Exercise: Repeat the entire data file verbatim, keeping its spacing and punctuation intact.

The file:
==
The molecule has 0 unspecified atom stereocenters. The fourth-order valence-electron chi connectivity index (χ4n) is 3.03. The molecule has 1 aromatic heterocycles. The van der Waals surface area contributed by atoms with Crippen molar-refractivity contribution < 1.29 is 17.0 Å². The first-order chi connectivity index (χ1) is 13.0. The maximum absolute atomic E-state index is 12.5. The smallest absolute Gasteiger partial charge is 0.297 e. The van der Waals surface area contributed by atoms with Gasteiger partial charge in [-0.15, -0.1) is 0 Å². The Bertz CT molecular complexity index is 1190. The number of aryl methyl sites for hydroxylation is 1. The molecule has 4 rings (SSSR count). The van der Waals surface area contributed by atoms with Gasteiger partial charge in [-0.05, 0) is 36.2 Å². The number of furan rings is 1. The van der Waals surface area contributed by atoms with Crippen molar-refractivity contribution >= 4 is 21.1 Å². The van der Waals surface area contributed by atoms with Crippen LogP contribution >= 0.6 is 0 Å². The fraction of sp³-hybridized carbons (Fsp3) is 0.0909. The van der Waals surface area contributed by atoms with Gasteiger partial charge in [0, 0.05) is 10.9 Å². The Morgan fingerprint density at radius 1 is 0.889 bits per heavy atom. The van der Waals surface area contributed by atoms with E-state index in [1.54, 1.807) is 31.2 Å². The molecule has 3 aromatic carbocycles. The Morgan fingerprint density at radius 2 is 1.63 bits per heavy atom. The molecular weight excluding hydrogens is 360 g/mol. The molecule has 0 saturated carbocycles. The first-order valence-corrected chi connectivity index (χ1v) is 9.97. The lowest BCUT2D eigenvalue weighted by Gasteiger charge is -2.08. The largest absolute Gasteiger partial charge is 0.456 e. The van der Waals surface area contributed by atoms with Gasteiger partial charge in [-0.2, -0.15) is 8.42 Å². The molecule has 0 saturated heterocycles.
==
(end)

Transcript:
The molecule has 0 unspecified atom stereocenters. The fourth-order valence-electron chi connectivity index (χ4n) is 3.03. The molecule has 1 aromatic heterocycles. The van der Waals surface area contributed by atoms with Crippen molar-refractivity contribution < 1.29 is 17.0 Å². The first-order chi connectivity index (χ1) is 13.0. The maximum absolute atomic E-state index is 12.5. The smallest absolute Gasteiger partial charge is 0.297 e. The van der Waals surface area contributed by atoms with Gasteiger partial charge in [-0.15, -0.1) is 0 Å². The Bertz CT molecular complexity index is 1190. The number of aryl methyl sites for hydroxylation is 1. The molecule has 4 rings (SSSR count). The van der Waals surface area contributed by atoms with Gasteiger partial charge in [-0.05, 0) is 36.2 Å². The number of furan rings is 1. The van der Waals surface area contributed by atoms with Crippen molar-refractivity contribution >= 4 is 21.1 Å². The van der Waals surface area contributed by atoms with Crippen LogP contribution >= 0.6 is 0 Å². The fraction of sp³-hybridized carbons (Fsp3) is 0.0909. The van der Waals surface area contributed by atoms with Gasteiger partial charge in [0, 0.05) is 10.9 Å². The Morgan fingerprint density at radius 1 is 0.889 bits per heavy atom. The van der Waals surface area contributed by atoms with E-state index in [1.54, 1.807) is 31.2 Å². The molecule has 3 aromatic carbocycles. The Morgan fingerprint density at radius 2 is 1.63 bits per heavy atom. The molecular weight excluding hydrogens is 360 g/mol. The molecule has 0 saturated carbocycles. The first-order valence-corrected chi connectivity index (χ1v) is 9.97. The lowest BCUT2D eigenvalue weighted by Gasteiger charge is -2.08. The largest absolute Gasteiger partial charge is 0.456 e. The van der Waals surface area contributed by atoms with Gasteiger partial charge in [-0.2, -0.15) is 8.42 Å². The molecule has 0 saturated heterocycles.